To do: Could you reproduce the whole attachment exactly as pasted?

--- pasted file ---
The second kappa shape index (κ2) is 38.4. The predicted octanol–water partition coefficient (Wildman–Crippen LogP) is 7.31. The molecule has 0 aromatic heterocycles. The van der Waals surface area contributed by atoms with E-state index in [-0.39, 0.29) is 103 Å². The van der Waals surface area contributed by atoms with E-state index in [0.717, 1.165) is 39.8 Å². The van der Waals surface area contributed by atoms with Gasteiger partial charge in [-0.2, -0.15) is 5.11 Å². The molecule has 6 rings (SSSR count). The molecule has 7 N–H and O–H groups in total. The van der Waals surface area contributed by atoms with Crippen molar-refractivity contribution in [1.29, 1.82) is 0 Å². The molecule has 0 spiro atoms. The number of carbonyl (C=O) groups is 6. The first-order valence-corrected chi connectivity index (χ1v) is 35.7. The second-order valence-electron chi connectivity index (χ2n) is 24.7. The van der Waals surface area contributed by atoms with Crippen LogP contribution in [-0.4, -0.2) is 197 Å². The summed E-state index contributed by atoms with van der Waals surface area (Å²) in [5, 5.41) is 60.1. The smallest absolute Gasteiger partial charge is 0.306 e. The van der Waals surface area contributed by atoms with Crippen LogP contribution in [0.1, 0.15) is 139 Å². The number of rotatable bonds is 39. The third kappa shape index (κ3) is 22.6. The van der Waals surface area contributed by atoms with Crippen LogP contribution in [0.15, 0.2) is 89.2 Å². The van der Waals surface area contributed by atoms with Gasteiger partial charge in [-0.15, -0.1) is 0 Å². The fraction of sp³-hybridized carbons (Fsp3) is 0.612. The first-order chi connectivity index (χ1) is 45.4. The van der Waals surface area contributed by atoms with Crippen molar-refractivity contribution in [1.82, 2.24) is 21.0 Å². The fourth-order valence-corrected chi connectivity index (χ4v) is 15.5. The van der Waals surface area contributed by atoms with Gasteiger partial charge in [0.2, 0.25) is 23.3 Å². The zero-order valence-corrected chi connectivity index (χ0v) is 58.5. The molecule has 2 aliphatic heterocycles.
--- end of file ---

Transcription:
The second kappa shape index (κ2) is 38.4. The predicted octanol–water partition coefficient (Wildman–Crippen LogP) is 7.31. The molecule has 0 aromatic heterocycles. The van der Waals surface area contributed by atoms with E-state index in [-0.39, 0.29) is 103 Å². The van der Waals surface area contributed by atoms with E-state index in [0.717, 1.165) is 39.8 Å². The van der Waals surface area contributed by atoms with Gasteiger partial charge in [-0.2, -0.15) is 5.11 Å². The molecule has 6 rings (SSSR count). The molecule has 7 N–H and O–H groups in total. The van der Waals surface area contributed by atoms with Crippen molar-refractivity contribution in [1.29, 1.82) is 0 Å². The molecule has 0 spiro atoms. The number of carbonyl (C=O) groups is 6. The first-order valence-corrected chi connectivity index (χ1v) is 35.7. The second-order valence-electron chi connectivity index (χ2n) is 24.7. The van der Waals surface area contributed by atoms with Crippen LogP contribution in [-0.4, -0.2) is 197 Å². The summed E-state index contributed by atoms with van der Waals surface area (Å²) in [5, 5.41) is 60.1. The smallest absolute Gasteiger partial charge is 0.306 e. The van der Waals surface area contributed by atoms with Crippen LogP contribution in [0.1, 0.15) is 139 Å². The number of rotatable bonds is 39. The third kappa shape index (κ3) is 22.6. The van der Waals surface area contributed by atoms with Crippen LogP contribution in [0.15, 0.2) is 89.2 Å². The van der Waals surface area contributed by atoms with Gasteiger partial charge in [-0.15, -0.1) is 0 Å². The fraction of sp³-hybridized carbons (Fsp3) is 0.612. The first-order chi connectivity index (χ1) is 45.4. The van der Waals surface area contributed by atoms with Crippen molar-refractivity contribution in [1.82, 2.24) is 21.0 Å². The fourth-order valence-corrected chi connectivity index (χ4v) is 15.5. The van der Waals surface area contributed by atoms with Gasteiger partial charge in [0.2, 0.25) is 23.3 Å². The zero-order valence-corrected chi connectivity index (χ0v) is 58.5. The molecule has 2 aliphatic heterocycles.